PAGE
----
There are two ways of legally running a waste business – with an environmental permit or with an exemption from having one. Unfortunately, some people choose to abuse the system, causing serious damage to the natural environment. It’s our job as Environment Agency officers to make sure they don’t get away with it.
If a business creates or stores waste that could pollute the air, water or land, it is likely to need an environmental permit. A waste exemption can be obtained for certain types of waste storage or treatment, usually considered easily controlled and with a low risk of pollution.
Examples where an exemption might be allowed include recovering central heating oil so that it can be reused, storing sludge at a place before it is spread, or treating certain types of waste to make it easier to transport. However, exemptions prescribe the limits of waste that can be managed – they are not a short cut to avoiding the fees attached to a permit. Find out more about the range of waste exemptions at GOV.UK.
Our waste teams in Essex, Norfolk and Suffolk have been investigating a range of operators who have registered exemptions but been operating illegally. When our advice is ignored, and laws are broken, we will take tough action. Offenders often end up in court with large fines and the proceeds of their illegal actions are confiscated.
Company gives back £247,000 for operating without permit
We found one such case where an exemption for ‘use of waste in construction’ had been registered, but the operator was running a full-scale inert waste transfer station at the back of a golf course.
An exemption had been registered for the site, but it only allowed the use of suitable waste for small-scale construction. It did not allow the treatment of waste or the use of any contaminated soil, both of which were happening at the site.
When we first visited the site we saw piles of various wastes which included soil, rubble, asphalt, and aggregate fines.
We launched an investigation and found out that the magnitude of the operation was vast. Instead of the 5,000 tonnes of aggregate allowed, company records showed that 94,000 tonnes had been taken to the site. Our investigation was conducted through a combination of intelligence gathering and examination of waste paperwork.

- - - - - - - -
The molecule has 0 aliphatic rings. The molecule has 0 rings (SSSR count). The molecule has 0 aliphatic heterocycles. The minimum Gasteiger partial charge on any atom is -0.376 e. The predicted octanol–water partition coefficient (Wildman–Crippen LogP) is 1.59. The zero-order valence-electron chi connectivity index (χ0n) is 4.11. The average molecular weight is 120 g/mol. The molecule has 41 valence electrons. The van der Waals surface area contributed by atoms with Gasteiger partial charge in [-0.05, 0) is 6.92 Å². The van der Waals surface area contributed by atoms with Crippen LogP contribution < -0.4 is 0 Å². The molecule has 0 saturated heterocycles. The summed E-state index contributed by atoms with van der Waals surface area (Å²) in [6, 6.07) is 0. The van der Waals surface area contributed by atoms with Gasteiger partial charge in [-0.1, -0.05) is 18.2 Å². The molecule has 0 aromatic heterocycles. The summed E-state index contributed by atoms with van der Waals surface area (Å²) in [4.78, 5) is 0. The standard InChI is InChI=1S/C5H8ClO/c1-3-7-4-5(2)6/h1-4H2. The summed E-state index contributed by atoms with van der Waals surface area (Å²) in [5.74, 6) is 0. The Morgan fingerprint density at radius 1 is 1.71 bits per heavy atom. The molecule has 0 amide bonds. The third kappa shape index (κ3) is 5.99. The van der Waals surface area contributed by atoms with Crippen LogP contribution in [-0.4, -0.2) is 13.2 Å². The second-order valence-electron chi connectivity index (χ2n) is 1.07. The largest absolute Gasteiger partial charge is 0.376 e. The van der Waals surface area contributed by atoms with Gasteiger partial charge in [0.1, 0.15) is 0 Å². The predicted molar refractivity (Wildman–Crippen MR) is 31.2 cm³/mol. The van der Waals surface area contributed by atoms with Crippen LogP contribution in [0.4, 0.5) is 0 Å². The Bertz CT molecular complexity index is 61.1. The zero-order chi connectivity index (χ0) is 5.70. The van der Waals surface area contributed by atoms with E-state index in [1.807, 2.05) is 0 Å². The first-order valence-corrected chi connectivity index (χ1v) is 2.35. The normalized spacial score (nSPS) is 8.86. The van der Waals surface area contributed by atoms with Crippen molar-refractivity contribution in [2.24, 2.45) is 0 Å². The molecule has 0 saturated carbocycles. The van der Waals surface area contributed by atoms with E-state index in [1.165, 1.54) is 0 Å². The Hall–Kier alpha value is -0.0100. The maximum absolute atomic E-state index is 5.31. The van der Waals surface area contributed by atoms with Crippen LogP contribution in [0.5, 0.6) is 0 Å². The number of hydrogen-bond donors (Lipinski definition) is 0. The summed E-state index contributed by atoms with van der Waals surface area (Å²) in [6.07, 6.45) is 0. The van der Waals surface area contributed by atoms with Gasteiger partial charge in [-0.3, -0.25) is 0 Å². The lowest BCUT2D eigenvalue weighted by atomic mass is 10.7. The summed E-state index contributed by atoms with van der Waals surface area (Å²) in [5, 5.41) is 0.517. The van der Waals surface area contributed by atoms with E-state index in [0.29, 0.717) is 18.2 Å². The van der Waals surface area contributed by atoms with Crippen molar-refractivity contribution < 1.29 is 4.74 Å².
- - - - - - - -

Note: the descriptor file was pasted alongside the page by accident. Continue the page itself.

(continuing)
There was evidence the company had taken waste from a groundworks company, a contractor for two developers who were building at nearby sites, one of which required remediation due to historic soil contamination.
We successfully prosecuted the company and the outcome of the sentencing was that the company was fined £30,000 and ordered to pay £20,000 costs.
We also found that large sums of money had been made and we pursued them for Proceeds of the Crime – as a result the company had to hand over £247,000.
Illegal waste sites undercut the legitimate waste trade and have the potential to harm the environment. It must not be tolerated.
Back operating within the law
During the prosecution of the company, they applied for the relevant environmental permit that would allow them operate within the law. We have now granted this and the site is operating legally.
Where we find breaches of the exemptions but no adverse impact on the environment, we approach operators and advise them of the need to apply for an environmental permit. We have had a number of successes on this front.
When operators register an exemption, they need to understand and work within the limits of the exemption.
If you suspect an operator is not acting legally, you can report it anonymously. Call Crimestoppers on 0800 555 111 or provide information online at www.crimestoppers-org.uk.
Comment by Shepherd posted on
Schedule 1 of the Environmental Regulations dictates which activities require an Environmental Permit and from which of the two regulators